Originally published: December 18th, 2018
The pain of an Aconcagua failure. Oh how it burns!
I’m writing this in Mendoza whilst I look out of the aeroplane window, as it rolls over the tarmac and gets ready to take off to Buenos Aries, for the first leg of my red-eyed four-flight journey to Azerbaijan.
This was supposed to be the victory post, where I talk about how I triumphed over unexpected hurdles and toppled Aconcagua against the odds – the highest mountain in the continent of South America.
Number two for me on the list for the Seven Summits of The World would have been scalped and I would be moving on to the next.
But sadly this is not one of those posts. This is a reflection on failure and disappointment and hopefully, it will help future Aconcagua climbers make an informed decision about when to give it a crack and to leave Argentina with success.
Before I move onto the nitty gritty I want to touch upon something – the word “failure.” It’s a scary and intimidating word and I believe it’s a misunderstood word.
Once I confirmed that the Aconcagua attempt was officially over on social media, many commented on my blogs’ channels with kind words and good intentions.
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Frostbitten, sunburnt and broken-hearted. Failure cuts deep when you have predominant Type A personality traits and not even having the opportunity to summit Aconcagua is as frustrating as it gets. __ Armed with a quintessentially stoic Russian guide, with enough hardcore mountain stories to warrant a book signing and giant queue at Waterstones, it soon became apparent that it wasn’t just the mountain that we were up against, but a factor out of our control; the weather. __ Attempting the tallest mountain in America during shoulder season was always going to lower our chances, but the weather at this time of year was an absolute nightmare. ___ A one-day window opened up for a possible summit, myself and @onestep4ward took it upon ourselves to construct a plan on the back of a teabag box to summit on the only day possible – the 10th of December, starting a progressive, tactical climb on the 5th. ___ Our (perfect) guide, Micha was up for it and off we went, full of positivity and up to 5000 metres. Within a few hours an aggressive snowstorm started and people coming down the mountain delivered the bad news: No possible summit days for at least a week. ___ Permits for the climb are only 20 days and an experienced Argentinian guide told us that the weather will stay this bad for another two weeks and there was even talk of the the mountain being closed down. ___ For point of reference – our Russian guide, who is hard as a titanium-encrusted Khabib Nurmagomedov, said that 40 kilometres per hour wind speed is too dangerous, the forecast was up to 100 on some days! ___ As we descended down the knee-high snow, we broke hearts of people walking up with the news, and soon people were evacuating all over the mountain to base camp like an army of ants. __ This is the first ever failed Man Vs Clock challenge, I think it will be good for me in the long run to feel this, I just don’t feel it right now. You’ll find me crying into a glass of Malbec somewhere in Mendoza for the next few days. This isn’t over yet, Aconcagua. We’ll have another crack January 2020. #aconcagua #lifewelltraveled #sevensummits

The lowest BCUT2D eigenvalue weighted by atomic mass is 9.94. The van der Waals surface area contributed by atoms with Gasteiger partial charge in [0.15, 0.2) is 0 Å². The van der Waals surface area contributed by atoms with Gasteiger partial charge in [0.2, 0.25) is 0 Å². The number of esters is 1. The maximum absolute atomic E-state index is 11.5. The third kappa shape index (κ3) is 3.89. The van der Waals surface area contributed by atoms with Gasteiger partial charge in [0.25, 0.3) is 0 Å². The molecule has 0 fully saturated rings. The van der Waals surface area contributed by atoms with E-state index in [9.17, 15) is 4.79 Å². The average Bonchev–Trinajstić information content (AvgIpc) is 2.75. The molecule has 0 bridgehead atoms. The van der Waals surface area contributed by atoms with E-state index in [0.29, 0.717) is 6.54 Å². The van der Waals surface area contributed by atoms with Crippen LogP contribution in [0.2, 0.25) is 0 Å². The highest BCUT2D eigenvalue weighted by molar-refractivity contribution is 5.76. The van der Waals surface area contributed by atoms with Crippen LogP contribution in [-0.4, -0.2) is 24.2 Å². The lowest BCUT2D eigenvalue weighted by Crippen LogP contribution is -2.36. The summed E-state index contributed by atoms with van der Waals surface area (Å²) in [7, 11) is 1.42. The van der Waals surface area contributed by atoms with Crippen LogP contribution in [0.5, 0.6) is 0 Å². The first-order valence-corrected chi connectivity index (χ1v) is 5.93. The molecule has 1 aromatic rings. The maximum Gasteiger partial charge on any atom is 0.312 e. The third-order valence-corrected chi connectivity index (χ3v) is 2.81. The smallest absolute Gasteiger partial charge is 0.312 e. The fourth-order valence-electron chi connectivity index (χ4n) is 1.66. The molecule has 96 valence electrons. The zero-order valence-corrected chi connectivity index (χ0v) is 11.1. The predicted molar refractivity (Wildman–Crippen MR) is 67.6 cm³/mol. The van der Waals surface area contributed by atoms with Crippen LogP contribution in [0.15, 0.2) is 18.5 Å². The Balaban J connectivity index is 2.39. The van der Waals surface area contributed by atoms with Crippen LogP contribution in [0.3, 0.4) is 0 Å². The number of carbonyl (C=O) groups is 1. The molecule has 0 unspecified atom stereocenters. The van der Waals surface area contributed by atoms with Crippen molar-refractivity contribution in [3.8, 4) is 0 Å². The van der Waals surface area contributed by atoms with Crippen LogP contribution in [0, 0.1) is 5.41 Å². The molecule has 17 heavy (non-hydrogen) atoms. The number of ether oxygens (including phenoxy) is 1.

Amidst the commiserations was a common theme, something along the lines of “it’s not failure because it was out of your control.”
As much as I appreciated the good nature behind the sentiment, the very definition of the word failure is quite simple; “a lack of success.” It doesn’t take into account any fault or control in the absence of the achievement of a personal goal.
It still hurts (as do my frost-bitten lips and nose) and the disappointment is still there, not to mention the case of spending £5,000 and still not completing the task.
The fear of failure is so powerful and profound, that it’s often responsible for us self-imprisoning ourselves into a constant state of mediocracy. We are terrified to even get out of the starting blocks in case we don’t achieve what we set out to do because anyone who has experienced failure knows only too well how heartbreaking it feels.
The pity party is almost over anyway and some moments around that event gave me a fresh perspective, for the better. So let’s talk about what happened and have a chat about the best time to climb Aconcagua.
The journey started on November 30th, with Johnny Ward (onestep4ward.com) who I’m grateful for prompting me with regard to this goal. I’d thought about it before, but “someday” never comes and this needed some serious planning.
Day 1: Gear Check